By Robert Downen The Texas Tribune

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Attorneys for suspended Attorney General Ken Paxton filed a flurry of motions over the weekend that seek to dismiss additional articles of impeachment, arguing that the allegations are baseless or fall under the legitimate duties of the attorney general’s office.

In the documents, filed before Saturday’s deadline for pretrial motions and made public Monday, Paxton’s attorneys routinely accused House impeachment managers of using “any means necessary” to “overturn the will of voters” who elected Paxton last year.

Paxton’s team also downplayed the severity of the accusations against him — including those surrounding his firing of whistleblowers from his office who reported him to law enforcement for alleged bribery — and argued that many of the claims are without merit or do not rise to the level of impeachable offenses.

In addition to challenging individual articles, Paxton’s lawyers filed a motion for summary judgment dismissing all 20 articles of impeachment that were approved 121-23 by the House in May, arguing that the accusations are unsupported by evidence.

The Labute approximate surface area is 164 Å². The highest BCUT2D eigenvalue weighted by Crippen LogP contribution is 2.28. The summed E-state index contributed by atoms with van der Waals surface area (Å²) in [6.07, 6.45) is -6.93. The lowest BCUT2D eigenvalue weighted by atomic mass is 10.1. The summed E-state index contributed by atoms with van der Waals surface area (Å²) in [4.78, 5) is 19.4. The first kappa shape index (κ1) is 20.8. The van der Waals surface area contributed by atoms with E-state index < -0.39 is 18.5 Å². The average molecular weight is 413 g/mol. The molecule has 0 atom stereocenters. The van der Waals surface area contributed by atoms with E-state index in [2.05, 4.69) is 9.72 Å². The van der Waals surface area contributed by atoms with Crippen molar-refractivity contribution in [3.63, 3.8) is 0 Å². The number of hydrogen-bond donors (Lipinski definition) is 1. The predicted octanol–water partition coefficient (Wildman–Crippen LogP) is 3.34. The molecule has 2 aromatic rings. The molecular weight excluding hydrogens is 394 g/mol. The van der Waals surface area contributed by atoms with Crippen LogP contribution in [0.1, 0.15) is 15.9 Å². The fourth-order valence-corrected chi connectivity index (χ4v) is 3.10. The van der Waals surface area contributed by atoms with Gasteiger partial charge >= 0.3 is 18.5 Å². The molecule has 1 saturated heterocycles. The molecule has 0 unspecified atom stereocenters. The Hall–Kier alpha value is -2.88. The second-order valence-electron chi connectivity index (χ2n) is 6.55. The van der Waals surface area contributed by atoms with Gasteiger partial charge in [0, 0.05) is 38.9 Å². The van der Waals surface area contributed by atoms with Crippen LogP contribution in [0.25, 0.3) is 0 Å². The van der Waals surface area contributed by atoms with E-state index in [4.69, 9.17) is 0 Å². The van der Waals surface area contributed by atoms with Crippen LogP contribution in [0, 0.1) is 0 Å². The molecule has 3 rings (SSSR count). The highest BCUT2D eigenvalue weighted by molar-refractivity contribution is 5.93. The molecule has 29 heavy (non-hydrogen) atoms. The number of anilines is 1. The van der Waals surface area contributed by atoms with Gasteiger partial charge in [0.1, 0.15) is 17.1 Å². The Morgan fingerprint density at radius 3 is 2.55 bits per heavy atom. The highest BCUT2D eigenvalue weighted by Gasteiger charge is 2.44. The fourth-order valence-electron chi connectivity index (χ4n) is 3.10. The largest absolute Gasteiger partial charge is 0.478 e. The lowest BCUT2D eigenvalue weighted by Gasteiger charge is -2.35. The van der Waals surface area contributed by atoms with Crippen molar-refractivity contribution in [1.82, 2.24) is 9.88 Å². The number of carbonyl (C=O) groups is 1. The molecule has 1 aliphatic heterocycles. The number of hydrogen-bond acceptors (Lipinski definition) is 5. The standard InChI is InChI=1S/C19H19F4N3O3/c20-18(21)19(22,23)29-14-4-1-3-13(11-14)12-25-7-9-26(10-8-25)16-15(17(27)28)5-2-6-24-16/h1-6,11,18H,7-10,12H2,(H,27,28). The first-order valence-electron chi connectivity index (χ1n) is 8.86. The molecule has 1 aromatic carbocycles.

The House impeachment managers have until Aug. 15 to respond in writing to all pretrial motions. Paxton’s impeachment trial, with 30 Texas senators acting as jurors, is set to begin Sept. 5.

Combined with earlier filings, the latest pretrial motions set up a dramatic confrontation in the early moments of Paxton’s trial — a series of votes by senators on whether to eliminate some or all of the articles of impeachment before evidence can be presented. A majority of senators — 16 — can approve dismissal of an article, placing an early test on the determination of the chamber’s 19 Republicans to allow a trial on the allegations.